ECONOMIC Freedom Fighters leader Julius Malema’s threat in an Al Jazeera interview on Sunday to remove President Jacob Zuma’s government through the “barrel of a gun”, should sound an alarm as South Africa marks Freedom Day this week and Jews mark Holocaust Day next Thursday. The kneejerk resort to violence that has overtaken South African politics among students, trade unionists, taxi operators, shack dwellers and others – many of whom are actually campaigning for worthy causes – is taking this country down a dangerous road which will be hard to reverse.
Malema said the ANC used violence to suppress dissent, such as ejecting his party from parliament after they heckled Zuma: “Part of the revolutionary duty is to fight and we are not ashamed if the need arises for us to take up arms and fight.”
Dangerous words. An ANC statement said it would pursue legal action against Malema’s “inflammatory, treasonable and seditious” words.
Alarm bells are ringing in some quarters, such as the Southern African Catholic Bishops’ Conference (SACBC) which called on political parties to avoid statements that could incite civil war. Bishop Abel Gabuza‚ the SACBC Justice and Peace Commission chair‚ responded to Malema’s “war rhetoric… We have seen the evil consequences of civil war in other African countries‚ including massive loss of lives‚ a refugee crisis and irreparable damage to the economy.”
South Africa has today a robust constitution, a judiciary which has repeatedly proved its independence, a free press and other institutions which, although under attack from some quarters, still function as they should. The ANC and Zuma certainly deserve to be removed from power as soon as possible after so crassly betraying the country’s dreams, but in a manner that strengthens its democratic institutions rather than weakening them – through the courts, the press, the public protector, and non-violent civilian protests.
Words lead to actions. Adolf Hitler’s Nazi thugs were energised by the charismatic Fuhrer’s use of words – such as the iconic “sieg heil!” which means “hail victory!” – calling for action against Jews and others in his path to absolute power. He wrote ‘Mein Kampf’, and went on to rule Europe.
During the genocide of the Tutsis in Rwanda in 1994 the Hutu extremists set up radio stations and newspapers which broadcast hate propaganda, urging people to “weed out the cockroaches”, words which were translated into the killing of 800 000 Tutsis in 100 days.
In the absence of inspiring leaders, one hears wry comments these days about “President Julius Malema” one day occupying the country’s highest office, which rightly scares many South Africans. A chilling performance in 2014 by satirist Pieter-Dirk Uys called “Adapt or Fly” already predicted the scenario in its opening scene by displaying a Malema–like doll being given advice to assist him on his rise to power by Hitler, impersonated by Uys. The show was a walk through South African history since 1945, drawing a disturbing analogy between Germany in the early 1930s and South Africa today.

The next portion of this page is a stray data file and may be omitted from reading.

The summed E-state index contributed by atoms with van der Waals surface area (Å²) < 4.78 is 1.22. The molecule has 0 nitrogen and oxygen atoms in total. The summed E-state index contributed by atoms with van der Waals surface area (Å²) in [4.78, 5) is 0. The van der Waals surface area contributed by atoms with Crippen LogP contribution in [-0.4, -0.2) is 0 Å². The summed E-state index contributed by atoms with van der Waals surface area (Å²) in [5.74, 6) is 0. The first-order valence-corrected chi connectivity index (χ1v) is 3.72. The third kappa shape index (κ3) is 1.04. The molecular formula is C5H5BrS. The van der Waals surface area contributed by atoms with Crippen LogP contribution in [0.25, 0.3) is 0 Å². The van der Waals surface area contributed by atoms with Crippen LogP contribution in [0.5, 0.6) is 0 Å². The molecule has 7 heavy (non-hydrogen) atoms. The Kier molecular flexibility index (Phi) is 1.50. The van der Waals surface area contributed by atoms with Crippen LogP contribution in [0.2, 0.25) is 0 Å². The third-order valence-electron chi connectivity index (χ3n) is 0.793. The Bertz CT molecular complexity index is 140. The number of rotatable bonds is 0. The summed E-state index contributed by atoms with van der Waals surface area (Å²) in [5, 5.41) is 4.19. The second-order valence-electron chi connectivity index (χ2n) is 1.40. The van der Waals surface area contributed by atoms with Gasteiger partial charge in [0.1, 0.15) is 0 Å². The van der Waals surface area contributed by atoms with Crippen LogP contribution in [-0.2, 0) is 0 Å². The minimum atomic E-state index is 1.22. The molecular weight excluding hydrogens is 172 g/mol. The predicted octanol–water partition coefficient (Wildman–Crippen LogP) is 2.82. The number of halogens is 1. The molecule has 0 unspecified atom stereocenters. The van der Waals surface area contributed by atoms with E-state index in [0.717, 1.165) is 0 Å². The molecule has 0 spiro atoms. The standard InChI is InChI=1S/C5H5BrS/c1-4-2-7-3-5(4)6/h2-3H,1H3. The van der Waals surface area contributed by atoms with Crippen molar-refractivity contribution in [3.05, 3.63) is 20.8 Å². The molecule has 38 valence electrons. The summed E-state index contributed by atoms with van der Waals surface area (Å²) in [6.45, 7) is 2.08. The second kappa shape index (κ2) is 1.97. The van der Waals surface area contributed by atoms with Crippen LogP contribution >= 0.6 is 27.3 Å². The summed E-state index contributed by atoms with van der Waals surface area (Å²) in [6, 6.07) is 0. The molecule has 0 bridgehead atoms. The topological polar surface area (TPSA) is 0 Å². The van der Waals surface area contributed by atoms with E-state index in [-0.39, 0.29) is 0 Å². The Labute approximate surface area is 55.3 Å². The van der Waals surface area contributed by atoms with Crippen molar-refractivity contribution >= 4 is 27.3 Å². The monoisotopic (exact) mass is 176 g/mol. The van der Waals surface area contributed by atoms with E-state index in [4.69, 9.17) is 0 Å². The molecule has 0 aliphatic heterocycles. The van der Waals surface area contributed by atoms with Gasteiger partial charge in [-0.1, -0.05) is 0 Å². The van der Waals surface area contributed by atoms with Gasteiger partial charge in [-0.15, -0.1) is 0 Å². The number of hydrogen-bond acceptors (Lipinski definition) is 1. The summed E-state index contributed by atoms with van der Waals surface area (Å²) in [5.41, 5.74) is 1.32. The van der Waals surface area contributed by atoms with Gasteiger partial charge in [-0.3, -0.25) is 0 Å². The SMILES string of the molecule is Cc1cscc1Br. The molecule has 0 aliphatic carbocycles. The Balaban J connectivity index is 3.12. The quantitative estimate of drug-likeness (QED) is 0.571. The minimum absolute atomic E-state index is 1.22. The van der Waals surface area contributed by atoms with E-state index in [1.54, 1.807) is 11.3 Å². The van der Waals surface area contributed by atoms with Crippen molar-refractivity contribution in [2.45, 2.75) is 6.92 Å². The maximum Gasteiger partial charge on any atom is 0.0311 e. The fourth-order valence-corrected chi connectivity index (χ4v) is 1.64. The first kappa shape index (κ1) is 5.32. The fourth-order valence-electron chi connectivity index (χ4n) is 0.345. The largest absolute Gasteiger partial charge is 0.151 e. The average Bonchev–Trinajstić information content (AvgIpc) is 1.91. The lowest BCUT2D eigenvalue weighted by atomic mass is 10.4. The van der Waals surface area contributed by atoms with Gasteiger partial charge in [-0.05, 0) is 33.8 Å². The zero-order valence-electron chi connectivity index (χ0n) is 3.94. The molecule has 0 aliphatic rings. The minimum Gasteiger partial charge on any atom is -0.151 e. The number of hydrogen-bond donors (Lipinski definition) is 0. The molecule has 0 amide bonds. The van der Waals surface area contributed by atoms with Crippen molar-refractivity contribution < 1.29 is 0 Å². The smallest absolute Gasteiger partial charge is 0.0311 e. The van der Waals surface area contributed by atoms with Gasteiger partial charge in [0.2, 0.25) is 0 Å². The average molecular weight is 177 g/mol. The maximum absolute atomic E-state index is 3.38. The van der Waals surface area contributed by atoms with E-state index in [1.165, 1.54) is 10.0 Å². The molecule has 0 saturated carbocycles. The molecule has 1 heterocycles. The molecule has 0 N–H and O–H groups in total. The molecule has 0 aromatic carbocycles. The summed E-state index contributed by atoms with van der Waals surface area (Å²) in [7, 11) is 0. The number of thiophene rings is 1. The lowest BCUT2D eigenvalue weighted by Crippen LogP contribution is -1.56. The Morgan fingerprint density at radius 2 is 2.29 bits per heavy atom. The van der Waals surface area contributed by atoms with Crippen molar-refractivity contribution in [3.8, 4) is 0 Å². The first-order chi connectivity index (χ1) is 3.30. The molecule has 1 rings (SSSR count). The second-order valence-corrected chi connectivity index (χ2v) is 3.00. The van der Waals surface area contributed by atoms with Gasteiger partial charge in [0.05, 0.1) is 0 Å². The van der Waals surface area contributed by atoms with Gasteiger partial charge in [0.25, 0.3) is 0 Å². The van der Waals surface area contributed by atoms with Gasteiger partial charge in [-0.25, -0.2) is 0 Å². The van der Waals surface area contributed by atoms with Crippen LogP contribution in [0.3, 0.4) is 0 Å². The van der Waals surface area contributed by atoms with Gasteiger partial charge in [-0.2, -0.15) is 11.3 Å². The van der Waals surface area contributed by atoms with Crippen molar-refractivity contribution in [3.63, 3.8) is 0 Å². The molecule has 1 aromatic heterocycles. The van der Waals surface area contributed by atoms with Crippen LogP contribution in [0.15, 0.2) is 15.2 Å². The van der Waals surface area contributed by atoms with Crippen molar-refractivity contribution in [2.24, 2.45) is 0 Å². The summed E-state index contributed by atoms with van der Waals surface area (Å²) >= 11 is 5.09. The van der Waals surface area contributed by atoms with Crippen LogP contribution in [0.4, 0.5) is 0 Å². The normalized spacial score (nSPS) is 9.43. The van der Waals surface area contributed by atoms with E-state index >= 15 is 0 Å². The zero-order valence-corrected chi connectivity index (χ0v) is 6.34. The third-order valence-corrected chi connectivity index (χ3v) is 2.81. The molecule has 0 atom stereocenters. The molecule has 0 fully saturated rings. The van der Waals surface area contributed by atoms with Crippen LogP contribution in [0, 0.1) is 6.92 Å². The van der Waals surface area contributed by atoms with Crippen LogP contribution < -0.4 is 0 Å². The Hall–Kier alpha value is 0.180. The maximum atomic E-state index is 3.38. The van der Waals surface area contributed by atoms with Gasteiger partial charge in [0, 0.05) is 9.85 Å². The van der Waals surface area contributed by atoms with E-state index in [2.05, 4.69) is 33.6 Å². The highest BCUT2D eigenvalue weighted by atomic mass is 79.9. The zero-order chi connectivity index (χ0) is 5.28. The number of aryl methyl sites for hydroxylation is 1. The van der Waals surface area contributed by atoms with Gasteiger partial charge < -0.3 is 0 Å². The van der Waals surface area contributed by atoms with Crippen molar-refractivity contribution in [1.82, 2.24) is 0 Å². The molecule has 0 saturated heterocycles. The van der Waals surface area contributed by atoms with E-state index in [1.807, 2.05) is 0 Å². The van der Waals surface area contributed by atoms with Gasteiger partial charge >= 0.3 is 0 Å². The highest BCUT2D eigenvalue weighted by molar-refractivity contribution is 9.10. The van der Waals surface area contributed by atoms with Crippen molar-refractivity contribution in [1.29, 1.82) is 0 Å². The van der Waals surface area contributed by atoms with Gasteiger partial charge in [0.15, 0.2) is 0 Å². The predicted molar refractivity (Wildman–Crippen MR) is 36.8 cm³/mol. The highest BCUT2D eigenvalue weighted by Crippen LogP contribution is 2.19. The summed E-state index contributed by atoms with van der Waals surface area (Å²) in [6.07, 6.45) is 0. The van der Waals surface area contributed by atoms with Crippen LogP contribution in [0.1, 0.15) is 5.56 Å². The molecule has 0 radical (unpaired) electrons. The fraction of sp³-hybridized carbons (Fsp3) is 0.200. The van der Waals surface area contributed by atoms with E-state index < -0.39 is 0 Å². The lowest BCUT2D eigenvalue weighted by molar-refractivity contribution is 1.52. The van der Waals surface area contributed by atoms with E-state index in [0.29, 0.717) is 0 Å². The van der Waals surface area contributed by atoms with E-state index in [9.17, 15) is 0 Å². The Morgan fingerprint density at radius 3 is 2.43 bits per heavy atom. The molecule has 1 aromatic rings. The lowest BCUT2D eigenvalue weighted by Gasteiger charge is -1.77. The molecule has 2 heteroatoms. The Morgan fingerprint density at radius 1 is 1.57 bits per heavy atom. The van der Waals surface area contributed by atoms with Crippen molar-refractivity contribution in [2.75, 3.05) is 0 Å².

When the ANC was contemplating throwing Malema out of the party in 2011 for bringing it into disrepute – before he founded the EFF – Uys commented: “Julius Malema says: ‘We must control the economy – it’s in the hands of the whites.’ Hitler said: ‘We must control the economy – it’s in the hand of the Jews.’”
Hitler, said Uys, appealed with his populist rhetoric to the millions of Germans who had no jobs, after the First World War. Malema appeals in a similar way “to the millions of South Africans who don’t have a job after the apartheid era.”
Of all the politicians in South Africa today, Malema is by far the most charismatic, evoking smiles and even some fondness for his boisterous campaigns pointing at issues of serious concern to the country, including his attacks against Zuma and the ANC. Tolerance for his extreme rhetoric comes even from people who would be the first to suffer under a government run by him.
Beware of the craftiness of seductive politicians who woo people with their charisma into overlooking their thuggishness, and then move into the power centre. Hitler came to power through exploiting German democracy, combined with thuggery.
Malema demands loudly today that Zuma must adhere strictly to the constitution, and most South Africans applaud him for this. But will he also insist on strict adherence to the constitution when he is in power and others oppose him?
(Geoff Sifrin is a journalist based in Johannesburg, South Africa, and former Editor of the SA Jewish Report. Email email@example.com)